Afghanistan: A New Era of Drone Use

Now that the U.S. has taken its boots off Afghanistan’s ground, drones are poised for a bigger role than ever, continuing to provide both eyes and strike capabilities in the region.

As President Biden said at the end of August, “We will maintain the fight against terrorism in Afghanistan and other countries. We just don’t need to fight a ground war to do it.”

Topcon: next level precision

Biden noted that such “over the horizon” capabilities had been demonstrated by the strike on ISIS-K “days after they murdered 13 of our service members and dozens of innocent Afghans.”

Colonel Eric C. Schmidt, commander 432d Air Expeditionary Wing of the Air Force, a unit which exclusively flies drones, pointed to the continuation of the mission after the intelligence, surveillance, target acquisition and reconnaissance conducted during the evacuation.

Drones, Schmidt said, “performed ISR and armed overwatch missions, monitoring for the safety and security of evacuating Americans and providing force protection coverage for U.S. forces and allies on the ground.

“Now that the evacuation has successfully concluded,” he added, “we are postured to provide continued support to the Commander, U.S. Central Command with over-the-horizon counter-terrorism capabilities.”

These missions use, almost exclusively, General Atomics’ MQ-9 Reaper. As Colonel Doug Winton, chair of the department of military strategy, planning and operations at the U.S. Army War College, noted, “The MQ-9 Reaper is an incredibly effective platform for collecting intelligence in a wide variety of settings.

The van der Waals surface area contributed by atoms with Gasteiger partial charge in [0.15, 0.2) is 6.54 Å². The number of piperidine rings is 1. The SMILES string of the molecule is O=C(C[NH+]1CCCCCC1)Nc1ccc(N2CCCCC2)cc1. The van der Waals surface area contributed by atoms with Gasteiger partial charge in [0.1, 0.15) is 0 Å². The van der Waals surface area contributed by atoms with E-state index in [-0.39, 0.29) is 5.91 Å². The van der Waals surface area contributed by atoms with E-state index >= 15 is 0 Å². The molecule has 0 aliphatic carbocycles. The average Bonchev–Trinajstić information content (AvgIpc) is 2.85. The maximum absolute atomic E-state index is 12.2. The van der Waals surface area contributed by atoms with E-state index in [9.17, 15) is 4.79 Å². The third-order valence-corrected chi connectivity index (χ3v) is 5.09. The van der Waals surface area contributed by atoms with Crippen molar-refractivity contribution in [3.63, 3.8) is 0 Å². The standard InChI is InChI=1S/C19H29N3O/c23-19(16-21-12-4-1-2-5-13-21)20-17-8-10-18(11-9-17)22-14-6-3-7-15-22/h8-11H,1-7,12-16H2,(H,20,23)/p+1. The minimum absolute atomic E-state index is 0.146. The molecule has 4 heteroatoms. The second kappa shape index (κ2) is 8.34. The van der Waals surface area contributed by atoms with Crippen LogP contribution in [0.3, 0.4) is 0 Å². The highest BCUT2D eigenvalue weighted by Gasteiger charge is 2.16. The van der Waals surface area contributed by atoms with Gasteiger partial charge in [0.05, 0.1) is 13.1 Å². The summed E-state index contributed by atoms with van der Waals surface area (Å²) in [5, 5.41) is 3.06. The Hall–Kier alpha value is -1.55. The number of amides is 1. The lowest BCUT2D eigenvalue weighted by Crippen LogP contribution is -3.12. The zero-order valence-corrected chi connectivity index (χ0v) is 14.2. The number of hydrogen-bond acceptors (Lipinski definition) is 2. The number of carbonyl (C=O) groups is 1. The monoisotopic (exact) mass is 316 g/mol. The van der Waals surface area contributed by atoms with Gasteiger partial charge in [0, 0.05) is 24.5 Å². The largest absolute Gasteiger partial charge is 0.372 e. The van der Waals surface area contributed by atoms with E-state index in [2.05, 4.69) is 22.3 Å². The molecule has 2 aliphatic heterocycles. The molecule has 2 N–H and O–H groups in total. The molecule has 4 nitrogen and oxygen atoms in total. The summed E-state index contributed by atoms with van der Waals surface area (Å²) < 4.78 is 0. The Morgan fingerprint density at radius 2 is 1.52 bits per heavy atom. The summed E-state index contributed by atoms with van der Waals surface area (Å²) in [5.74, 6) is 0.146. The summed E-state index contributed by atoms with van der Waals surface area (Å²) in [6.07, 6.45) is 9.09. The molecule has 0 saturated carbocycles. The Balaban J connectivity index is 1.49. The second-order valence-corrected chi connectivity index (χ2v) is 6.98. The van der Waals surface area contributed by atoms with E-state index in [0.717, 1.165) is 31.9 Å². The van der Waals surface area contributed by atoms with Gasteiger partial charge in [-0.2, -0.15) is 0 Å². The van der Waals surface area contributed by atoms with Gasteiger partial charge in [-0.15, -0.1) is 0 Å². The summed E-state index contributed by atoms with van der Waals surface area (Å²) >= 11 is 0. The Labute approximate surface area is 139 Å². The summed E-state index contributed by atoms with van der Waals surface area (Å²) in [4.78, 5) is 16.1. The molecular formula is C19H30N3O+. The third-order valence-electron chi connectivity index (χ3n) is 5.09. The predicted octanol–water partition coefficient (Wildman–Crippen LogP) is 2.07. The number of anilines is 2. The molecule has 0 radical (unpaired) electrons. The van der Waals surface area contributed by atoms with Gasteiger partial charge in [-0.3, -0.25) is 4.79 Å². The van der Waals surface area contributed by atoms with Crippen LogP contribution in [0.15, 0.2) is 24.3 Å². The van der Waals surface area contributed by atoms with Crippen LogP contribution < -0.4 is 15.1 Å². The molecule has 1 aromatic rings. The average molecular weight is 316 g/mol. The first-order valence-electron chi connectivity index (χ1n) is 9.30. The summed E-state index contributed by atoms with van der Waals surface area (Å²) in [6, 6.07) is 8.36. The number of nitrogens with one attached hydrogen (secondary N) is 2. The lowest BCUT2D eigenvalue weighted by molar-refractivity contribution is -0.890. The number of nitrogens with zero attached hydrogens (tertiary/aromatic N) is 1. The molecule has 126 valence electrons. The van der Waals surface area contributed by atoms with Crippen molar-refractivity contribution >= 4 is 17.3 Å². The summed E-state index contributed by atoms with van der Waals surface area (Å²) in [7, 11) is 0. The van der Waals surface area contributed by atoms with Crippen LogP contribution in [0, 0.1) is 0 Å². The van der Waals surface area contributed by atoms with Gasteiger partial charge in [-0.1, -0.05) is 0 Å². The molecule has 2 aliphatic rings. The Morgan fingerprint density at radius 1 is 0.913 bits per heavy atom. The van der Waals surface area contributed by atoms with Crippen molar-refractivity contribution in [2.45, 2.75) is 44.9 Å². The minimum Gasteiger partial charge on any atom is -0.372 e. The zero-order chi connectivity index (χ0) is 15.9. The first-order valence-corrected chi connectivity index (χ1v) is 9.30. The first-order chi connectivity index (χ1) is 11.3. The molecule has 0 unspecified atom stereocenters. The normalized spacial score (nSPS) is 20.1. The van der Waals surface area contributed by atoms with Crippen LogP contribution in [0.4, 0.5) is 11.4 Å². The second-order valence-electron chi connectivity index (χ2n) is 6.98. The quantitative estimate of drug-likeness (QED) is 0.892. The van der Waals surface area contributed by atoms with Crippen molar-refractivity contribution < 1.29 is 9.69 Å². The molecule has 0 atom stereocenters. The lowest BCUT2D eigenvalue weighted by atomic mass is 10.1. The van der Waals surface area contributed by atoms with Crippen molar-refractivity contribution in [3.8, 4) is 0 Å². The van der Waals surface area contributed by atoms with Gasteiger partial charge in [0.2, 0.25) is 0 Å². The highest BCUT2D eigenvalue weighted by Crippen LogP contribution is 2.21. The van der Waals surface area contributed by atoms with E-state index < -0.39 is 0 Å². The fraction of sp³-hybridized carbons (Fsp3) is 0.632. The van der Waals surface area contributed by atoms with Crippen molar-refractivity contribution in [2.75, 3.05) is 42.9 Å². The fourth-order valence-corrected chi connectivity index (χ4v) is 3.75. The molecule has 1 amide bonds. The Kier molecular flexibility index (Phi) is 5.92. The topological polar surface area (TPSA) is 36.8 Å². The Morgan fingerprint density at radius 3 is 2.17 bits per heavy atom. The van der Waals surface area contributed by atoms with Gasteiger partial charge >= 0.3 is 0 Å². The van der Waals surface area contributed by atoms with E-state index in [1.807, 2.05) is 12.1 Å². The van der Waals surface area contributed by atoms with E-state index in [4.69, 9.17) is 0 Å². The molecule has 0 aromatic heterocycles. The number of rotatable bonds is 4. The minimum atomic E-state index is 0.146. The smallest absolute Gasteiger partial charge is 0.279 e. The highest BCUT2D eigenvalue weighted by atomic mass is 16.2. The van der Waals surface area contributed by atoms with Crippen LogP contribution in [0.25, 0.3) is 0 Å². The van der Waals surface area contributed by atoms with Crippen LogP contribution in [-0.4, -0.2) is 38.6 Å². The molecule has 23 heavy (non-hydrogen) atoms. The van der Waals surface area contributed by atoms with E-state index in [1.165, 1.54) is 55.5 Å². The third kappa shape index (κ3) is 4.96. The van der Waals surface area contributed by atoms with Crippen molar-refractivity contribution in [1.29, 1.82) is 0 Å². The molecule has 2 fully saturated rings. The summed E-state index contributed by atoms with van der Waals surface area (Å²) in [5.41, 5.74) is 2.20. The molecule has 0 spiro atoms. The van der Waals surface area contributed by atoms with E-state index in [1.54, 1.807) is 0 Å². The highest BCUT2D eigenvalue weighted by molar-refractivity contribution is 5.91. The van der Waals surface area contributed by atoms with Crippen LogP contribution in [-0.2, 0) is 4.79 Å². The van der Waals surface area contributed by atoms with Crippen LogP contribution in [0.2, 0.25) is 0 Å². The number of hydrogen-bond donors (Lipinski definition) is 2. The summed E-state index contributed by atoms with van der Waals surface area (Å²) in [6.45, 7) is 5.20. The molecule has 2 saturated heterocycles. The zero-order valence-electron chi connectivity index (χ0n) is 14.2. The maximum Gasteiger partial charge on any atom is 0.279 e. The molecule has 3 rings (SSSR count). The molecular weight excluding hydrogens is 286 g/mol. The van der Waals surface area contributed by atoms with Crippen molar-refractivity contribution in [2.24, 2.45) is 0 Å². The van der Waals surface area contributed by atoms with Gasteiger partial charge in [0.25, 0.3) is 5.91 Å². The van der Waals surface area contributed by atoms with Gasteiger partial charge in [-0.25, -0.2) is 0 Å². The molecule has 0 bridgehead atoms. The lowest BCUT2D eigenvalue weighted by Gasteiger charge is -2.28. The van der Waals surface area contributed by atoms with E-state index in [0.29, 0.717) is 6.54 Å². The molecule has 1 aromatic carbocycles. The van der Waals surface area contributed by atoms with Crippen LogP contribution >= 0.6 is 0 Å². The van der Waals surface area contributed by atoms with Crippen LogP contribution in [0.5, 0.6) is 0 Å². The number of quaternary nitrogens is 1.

“There are distinct advantages of unmanned aircraft in terms of loiter time,” Winton continued. “They can remain in the target area longer. They can provide detailed imagery that allows commanders to assess their situation and identify threats.”

Retired Air Force Major General James Poss sees the ongoing use of drones as the continuation and evolution of a mission begun shortly after 9-11. He was the Coalition Air Force chief of intelligence then and the “third guy off the plane in Saudi Arabia. We were the ones that figured out how to do armed drone strikes,” he said.

Poss, who is also a columnist for Inside Unmanned Systems, feels, in fact, that “we got away from a successful drone strategy that’s worked against Al Queda, which is a very minimal U.S. ground force presence with a lot of drones. That strategy still works.”

Reapers, he noted, are capable of covering a 2,500-mile radius from a launch point. He described a staggered launch approach that effectively lengthens their already-long time in the air. He also pointed to the promise of a General Atomics concept project, called Defender, which will give drones the ability to defend themselves from fighters and surface to air missiles.

“The first time we launched a weapon off a drone was October 2001 and we only had two drones up at any one time when we took over Afghanistan,” Poss said. “Now we could have 65 drones up 24-7 if we wanted to.”

As to who the U.S. might partner with for launch points, Poss added, it might depend on sensitivities around whether the mission was strike or surveillance.

Retired Lt. Gen. Dave Deptula was director of combined forces after 9/11, and oversaw the first use of weaponized MQ-1s and the incorporation of UAVs into the Air Force from 2006-7. “Folks talk about how this is the end of the war,” he said. “It’s not the end of the war on terrorism. We’re just changing the character. We won’t continue with large ground personnel, but we will continue with both unmanned and manned aircraft.”

Photo courtesy General Atomics.